[Wiltshire] IPV6

Simon Fryer fryers at gmail.com
Thu Mar 10 01:15:51 UTC 2011


On 10 March 2011 03:05, Simon Iremonger (wiltslug)
<wiltslug at iremonger.me.uk> wrote:
>> So, from a home user point of view, does this mean that NAT and port
>> forwarding at the broadband router is gone with IPV6?
> Correct.
> NAT is generally considered a kludge to keep IPv4 going......

NAT is also not generally considered to provide any real security. It
is known to provide *some*, but should not be considered a replacement
for a real firewall.

>> How will this work for someone (like me) who has a single dynamic IP
>> provided by my ISP (Talk Talk) that is essentially the external
>> (internet facing) IP of my ADSL router?
> For time-being that will stay.
> You will also get a /64 (or more) of IPv6 address usually.

To add. What you are really getting from your ISP is a subnet, with a
range of one IP in the IPV4 space. The change will be to get a larger
subnet in the IPv6 range.

> Increasingly people won't actually get "real" IPv4 addresses on the WAN.
> These will become an 'extra' of sorts, I think.
>> the router takes care of which port goes to which server for me.
> With IPv6, you can still setup that kind of 'forwarding' with load
>  balancer equipment etc.  but you really don't need any of that.
> If you want to give your hosts a fixed-IPv6-address you can just
>  give them ips like  prefix::2 and prefix::3 where prefix: is
>  the prefix for your /64 subnet e.g. if your ISP provide you
>  2001:8b0:ffe:0::/64 then you can setup 2001:8b0:ffe::2 as a server.
> If, you are concerned about 'renumbering' your servers as move a
>  service (you think portforward), that isn't a problem either.
> All you do.. is give your hosts a 'host' IPv6 address, and also,
>  additionally, an IPv6 address for a 'service' they host.
> Then, you con 'move' the service IPv6 address to another host
>  without changing host numbering.

Each of the servers on your subnet will have their own IP number. Port
forwarding is essentially redundant and unnecessary.

>> As a "noddy" home user paying £x/per month for a broadband service would
>> I expect to automatically get multiple IPV6 addresses from my ISP to
>> allow me to do this - one for each computer for example?
> Minimum is a /64 -- with 64bits left for host-ID, this is required
>  for the 'autoconfig' IP addresses.
> This allows for about  18446744073709551616  devices.
> Often an ISP will supply /60 /56 /52 or /48 to allow you to setup
>  more than one subnet etc.
> An ISP would be hard-pressed to supply you with "less" than 2^64 IPs.
>> only the broadband router having an internet facing address.
> No, those days are gone with IPv6.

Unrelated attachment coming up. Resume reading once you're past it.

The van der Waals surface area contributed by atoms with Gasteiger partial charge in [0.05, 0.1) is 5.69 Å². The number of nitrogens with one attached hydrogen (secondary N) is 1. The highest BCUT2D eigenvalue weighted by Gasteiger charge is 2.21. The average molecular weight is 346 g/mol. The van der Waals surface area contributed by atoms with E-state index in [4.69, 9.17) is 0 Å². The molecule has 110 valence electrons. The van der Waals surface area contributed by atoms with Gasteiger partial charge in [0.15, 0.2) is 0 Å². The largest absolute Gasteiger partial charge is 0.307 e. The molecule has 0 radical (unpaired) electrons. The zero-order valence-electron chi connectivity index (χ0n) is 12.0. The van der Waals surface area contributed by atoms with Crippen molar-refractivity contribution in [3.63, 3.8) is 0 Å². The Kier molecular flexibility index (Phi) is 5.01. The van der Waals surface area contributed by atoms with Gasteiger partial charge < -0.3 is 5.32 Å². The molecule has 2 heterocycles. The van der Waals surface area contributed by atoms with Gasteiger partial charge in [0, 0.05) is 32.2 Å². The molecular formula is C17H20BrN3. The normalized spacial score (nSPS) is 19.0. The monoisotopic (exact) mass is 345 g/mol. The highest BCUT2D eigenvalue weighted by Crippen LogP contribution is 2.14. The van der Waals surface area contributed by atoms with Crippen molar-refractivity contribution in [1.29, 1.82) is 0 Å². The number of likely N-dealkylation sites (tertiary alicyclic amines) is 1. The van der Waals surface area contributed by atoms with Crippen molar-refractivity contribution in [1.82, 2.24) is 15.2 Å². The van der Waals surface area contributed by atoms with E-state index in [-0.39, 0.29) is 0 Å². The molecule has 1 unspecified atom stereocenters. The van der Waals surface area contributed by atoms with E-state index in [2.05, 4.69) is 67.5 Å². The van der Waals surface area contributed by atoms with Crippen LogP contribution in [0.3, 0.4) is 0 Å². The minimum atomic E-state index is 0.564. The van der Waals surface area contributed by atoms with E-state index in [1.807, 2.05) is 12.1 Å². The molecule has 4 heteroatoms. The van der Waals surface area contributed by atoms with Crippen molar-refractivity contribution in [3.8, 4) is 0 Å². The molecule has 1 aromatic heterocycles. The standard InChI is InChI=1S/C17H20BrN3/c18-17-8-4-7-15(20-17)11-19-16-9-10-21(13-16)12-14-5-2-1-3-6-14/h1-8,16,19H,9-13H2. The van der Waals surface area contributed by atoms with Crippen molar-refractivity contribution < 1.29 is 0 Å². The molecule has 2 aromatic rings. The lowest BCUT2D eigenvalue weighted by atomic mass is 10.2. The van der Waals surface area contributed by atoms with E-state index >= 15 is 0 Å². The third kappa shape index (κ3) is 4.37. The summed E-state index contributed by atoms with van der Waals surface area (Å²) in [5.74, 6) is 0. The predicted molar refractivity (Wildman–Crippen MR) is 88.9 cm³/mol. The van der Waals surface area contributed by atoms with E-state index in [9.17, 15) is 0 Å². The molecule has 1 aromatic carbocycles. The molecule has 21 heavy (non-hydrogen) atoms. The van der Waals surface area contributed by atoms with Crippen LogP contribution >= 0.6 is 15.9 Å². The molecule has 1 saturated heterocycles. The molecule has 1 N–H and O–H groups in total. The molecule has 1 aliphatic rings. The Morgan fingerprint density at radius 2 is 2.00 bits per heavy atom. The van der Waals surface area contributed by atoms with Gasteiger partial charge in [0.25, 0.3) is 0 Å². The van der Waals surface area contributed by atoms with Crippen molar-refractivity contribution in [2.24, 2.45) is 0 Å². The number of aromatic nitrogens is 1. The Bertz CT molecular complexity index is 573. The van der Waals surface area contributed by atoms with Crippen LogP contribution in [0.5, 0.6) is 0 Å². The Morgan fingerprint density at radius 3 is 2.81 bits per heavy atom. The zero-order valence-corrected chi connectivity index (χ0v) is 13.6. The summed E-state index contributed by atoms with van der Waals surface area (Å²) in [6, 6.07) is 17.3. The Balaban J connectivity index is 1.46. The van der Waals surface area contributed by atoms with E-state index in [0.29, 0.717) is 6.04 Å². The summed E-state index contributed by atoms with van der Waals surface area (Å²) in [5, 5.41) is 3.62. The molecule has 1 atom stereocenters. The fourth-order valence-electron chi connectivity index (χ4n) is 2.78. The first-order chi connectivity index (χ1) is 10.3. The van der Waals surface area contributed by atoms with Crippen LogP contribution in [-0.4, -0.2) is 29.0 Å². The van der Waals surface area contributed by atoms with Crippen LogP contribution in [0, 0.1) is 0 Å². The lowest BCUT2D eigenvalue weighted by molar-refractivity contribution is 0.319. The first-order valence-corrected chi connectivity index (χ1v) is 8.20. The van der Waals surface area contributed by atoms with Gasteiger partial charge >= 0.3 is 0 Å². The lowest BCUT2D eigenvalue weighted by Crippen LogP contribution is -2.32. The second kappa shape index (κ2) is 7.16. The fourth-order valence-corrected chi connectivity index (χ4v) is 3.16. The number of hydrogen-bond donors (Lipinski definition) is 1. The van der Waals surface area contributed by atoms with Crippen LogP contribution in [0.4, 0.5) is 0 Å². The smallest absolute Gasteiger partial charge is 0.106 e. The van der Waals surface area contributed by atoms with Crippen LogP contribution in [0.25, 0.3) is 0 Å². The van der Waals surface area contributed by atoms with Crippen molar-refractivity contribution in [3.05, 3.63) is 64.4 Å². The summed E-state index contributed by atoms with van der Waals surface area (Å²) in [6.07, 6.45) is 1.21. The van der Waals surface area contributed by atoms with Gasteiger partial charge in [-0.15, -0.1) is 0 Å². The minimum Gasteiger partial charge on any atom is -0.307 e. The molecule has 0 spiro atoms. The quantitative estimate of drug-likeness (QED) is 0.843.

> BUT the days of having a "real IPv4" address on all customer
>  WANs *are* to go!  There aren't enough....
>> Are there really that many addresses in IPV6 that they can
>> give a unique one to every device in the world?
> More like every atom on the surface of the earth, apparently.

I am not quite sure if the number extends to every atom on the surface
of the earth, but in the late 90's when I first started reading about
this, they were quoting thousands per square meter of the earths

>> Does this also mean that we are going to need firewalls on all
>> our computers from now on?
> If the hosts aren't safe anyway, that is a bad thing!

Simon is quite right here. You won't *need* to have a firewall but it
would be a good idea. Of course, trusting inetd, only started trusted
demons that are required, and trusting the network code in the kernel
goes a long way.

> Stateful IPv6 firewall in computer, may be sensible for many.
> Stateful IPv6 firewall in router, also available option!!!

Many moons ago in the late 90s, early 00s, when NAT was quite a new
concept, only the geeks were able to get it running, generally on
specific boxes... It was a few years before NAT in a box became
available. I suspect that in due course, the ISPs will be doing IPV6
firewall in a box, essentially with a block all external incoming
connections, and open ports manually as required. And, as time
progresses, I expect to see the obligatory number of rooted Linux and
windows boxes broadcasting spam and DOS attacks over the IPv6 network.

I fail to see why there is all this worry about IPv6. Last time I
looked (approx 2002) there were plenty of primers and tutorials on the
IPv4 interweb. Most of the OS's I am concerned about (OpenBSD, Tru64)
have been supporting IPv6 for the last 10 years or so.  Everything
else (DomainOS, StarOS[1]) will happy sit behind firewall and
dedicated gateway, if only to convert 10Base2 Ethernet to something
more modern.

[1] SunOS 4.1.1 clone, to run on a Star 910 computing server.


"Well, an engineer is not concerned with the truth; that is left to
philosophers and theologians: the prime concern of an engineer is
the utility of the final product."
Lectures on the Electrical Properties of Materials, L.Solymar, D.Walsh

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